Tuesday, July 22, 2014

House sitting

It has been a pretty good gig this July, and last year too. Taking care of a moody cat and a sick Basset Hound was a bit more challenging than we anticipated, but worth the place of our own...a place to put our feet up and feed our need for solitary silence between all the socializing. This place came with good art, wi-fi, and fresh flowers! You could hear the river flowing like a rain storm outside the windows, and the morning light on the walls was like a Vermeer painting. On the down side, the Basset peed a lot and he shed so much all the furniture, and our feet, had tufted sprouts of hair. And worst of all the couch ripped open...

Monday, July 21, 2014

sketches of NY, city of dreams


I couldn't sleep because of the bright lights. Then enjoyed resting at the side of the sailing pool in Grand Central park.

Sunday, July 20, 2014

Two exhibits in NYC touch on the past, the present

I loved going to the Metropolitan Museum with my little sister and learning more about the history and iconography of early (ancient) Buddhist and Hindu art. The show was sparsely attended compared to other galleries in the Museum, and enabled us to really pause and study the sculptures. We went twice through the exhibition titled: Lost Kingdoms.

The day before, when I came into the city, I went down to the Bowery to the New Museum with my friend Deborah and saw the Here and Elsewhere show of Arab art. It was deeply moving. Half of the work was from thirty years ago, and half was a contemporary dialogue. While we were watching videos of the wall in Palestine, Israel was launching a land strike in the Hamas controlled region. They're trying to find the tunnels into Gaza. The humanity at stake, as seen in the exhibition, was sobering. I had to walk away and gather myself.


Leaving, leaving, left

The sad truth. Spent the day at airports. Did a little drawing on the plane. Will share some of the adventures in the city from yesterday when I relax a little. It's been a great summer... and I wonder if it really is over now.


Thursday, July 17, 2014

Pond Paint Out

video
Last day at the farm we hosted a paint out and the weather cooperated. Artists included Eliska and Dean Smiley, Erin Haab, Sue and John Hennelly, Kate Long, Michael Gellatly,  me, and my dad, Julian Strauss.






Wednesday, July 16, 2014

Beating Mesenchymal Chondrosarcoma

Ben turned 23 today. It has been a source for many moments of gratitude all day- from breakfast to dinner, when I most often have a moment to contemplate the gift of Life. I didn't think we'd get here from last Thanksgiving when the diagnosis was sinking in.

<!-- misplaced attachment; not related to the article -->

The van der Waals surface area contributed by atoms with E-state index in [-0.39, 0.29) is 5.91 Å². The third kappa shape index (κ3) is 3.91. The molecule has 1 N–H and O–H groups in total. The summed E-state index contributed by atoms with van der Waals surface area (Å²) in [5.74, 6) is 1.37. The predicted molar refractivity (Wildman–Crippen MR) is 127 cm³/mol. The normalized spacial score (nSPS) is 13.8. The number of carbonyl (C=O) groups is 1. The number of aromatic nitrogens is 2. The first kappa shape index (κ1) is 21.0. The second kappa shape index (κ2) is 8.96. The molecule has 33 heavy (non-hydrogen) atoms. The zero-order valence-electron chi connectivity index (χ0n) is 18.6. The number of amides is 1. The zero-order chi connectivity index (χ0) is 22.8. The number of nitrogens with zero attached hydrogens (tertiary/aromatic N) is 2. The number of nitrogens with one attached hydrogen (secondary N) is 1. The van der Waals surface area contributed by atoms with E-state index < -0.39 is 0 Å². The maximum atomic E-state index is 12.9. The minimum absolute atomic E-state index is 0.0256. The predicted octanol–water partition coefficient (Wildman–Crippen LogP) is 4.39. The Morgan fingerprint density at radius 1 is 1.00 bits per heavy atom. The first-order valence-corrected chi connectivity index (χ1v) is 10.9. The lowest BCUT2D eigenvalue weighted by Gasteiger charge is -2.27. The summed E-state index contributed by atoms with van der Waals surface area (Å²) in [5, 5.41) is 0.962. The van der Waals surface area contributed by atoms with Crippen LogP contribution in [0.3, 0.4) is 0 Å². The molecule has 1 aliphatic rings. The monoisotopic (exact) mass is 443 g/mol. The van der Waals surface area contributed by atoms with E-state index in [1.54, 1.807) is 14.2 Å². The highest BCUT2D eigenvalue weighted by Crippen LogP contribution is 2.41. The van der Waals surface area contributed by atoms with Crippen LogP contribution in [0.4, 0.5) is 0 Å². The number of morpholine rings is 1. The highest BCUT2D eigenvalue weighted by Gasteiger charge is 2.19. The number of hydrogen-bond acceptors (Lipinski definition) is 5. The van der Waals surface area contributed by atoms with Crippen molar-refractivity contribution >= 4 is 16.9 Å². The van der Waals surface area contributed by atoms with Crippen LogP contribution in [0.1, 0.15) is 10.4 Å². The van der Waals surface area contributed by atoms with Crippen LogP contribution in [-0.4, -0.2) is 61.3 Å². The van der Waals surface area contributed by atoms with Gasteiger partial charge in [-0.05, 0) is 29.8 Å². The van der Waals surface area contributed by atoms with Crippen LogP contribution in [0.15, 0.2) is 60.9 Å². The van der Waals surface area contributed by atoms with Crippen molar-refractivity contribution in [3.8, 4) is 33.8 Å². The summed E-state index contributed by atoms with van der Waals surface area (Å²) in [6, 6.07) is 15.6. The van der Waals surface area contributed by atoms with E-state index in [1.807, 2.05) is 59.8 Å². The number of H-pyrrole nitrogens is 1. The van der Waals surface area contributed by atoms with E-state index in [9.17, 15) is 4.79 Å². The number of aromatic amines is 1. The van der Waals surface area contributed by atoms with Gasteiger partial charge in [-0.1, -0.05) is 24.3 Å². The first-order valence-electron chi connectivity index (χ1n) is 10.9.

There is so much to celebrate today. Ben is alive! His mother and father are still feeling sane. My sons have their best friend. There is still a long road to full health- but Ben is beating the odds and that is nothing to sneeze at.
We are all just grains of sand in the giant picture. Some more colorful than others, but all of equal weight. I am so grateful that Ben can still be with us. His colors are bright and sunny.

Tuesday, July 15, 2014

Art Show in the Barn


Howard Simon is not the first, or the only, artist whose life's work is stored with my father. So, in an attempt to sort, clean and restore several portfolios hidden in the eves, I curated a small showing of this American illustrator, teacher, author, print-maker, painter and sculptor.
Simon was most famous for his work in oils and woodcuts in the 1930's and 40's. As a teenager he studied at the National Academy of Design and went on to the New York Academy of Arts and the Academie Julian in Paris. While in Paris in the 1920's he met his first wife, Charlie May. Together they lived briefly in San Francisco and homesteaded in the Arkansas' Ozark Mountains. Simon traveled for art shows and eventually left the Ozarks for good. He met his second wife and collaborator, the author Mina Lewiton in New York.
Starting in 1950 Simon taught as an adjunct professor at NYU for twenty years, and, after spending summers in the Hudson valley, he spent the last ten years with his third wife, Pony Bouche, teaching art at the Barlow School in Amenia.


Much of his work was burned in a studio fire at Barlow in 1978, and the remaining was held for sale at Simon's death in 1979. So the paintings we have are the survivors and the remnants. Perhaps a mix of personal favorites, like those hung in his own home, and the overlooked. It is a pleasure to see even this small portion of the collection up and on the walls!


Simon illustrated more than 100 books written by others and wrote several himself. His first two wives wrote children's literature, and it is interesting to see the change of media and style Simon used over the decades. He went from Conte crayon and pastel drawings to his mid-career ink line and tonal wash drawings, and, in his later years, woodcut engravings.
One of my favorite of his books is the one Simon wrote and illustrated in the 1970 that told of his homesteading years in the Ozarks during the American economic depression. It is full of how-to descriptions and whimsical stories of neighbors.  Cabin on the Ridge . We have a bound sketchbook of all his sketched used for the book!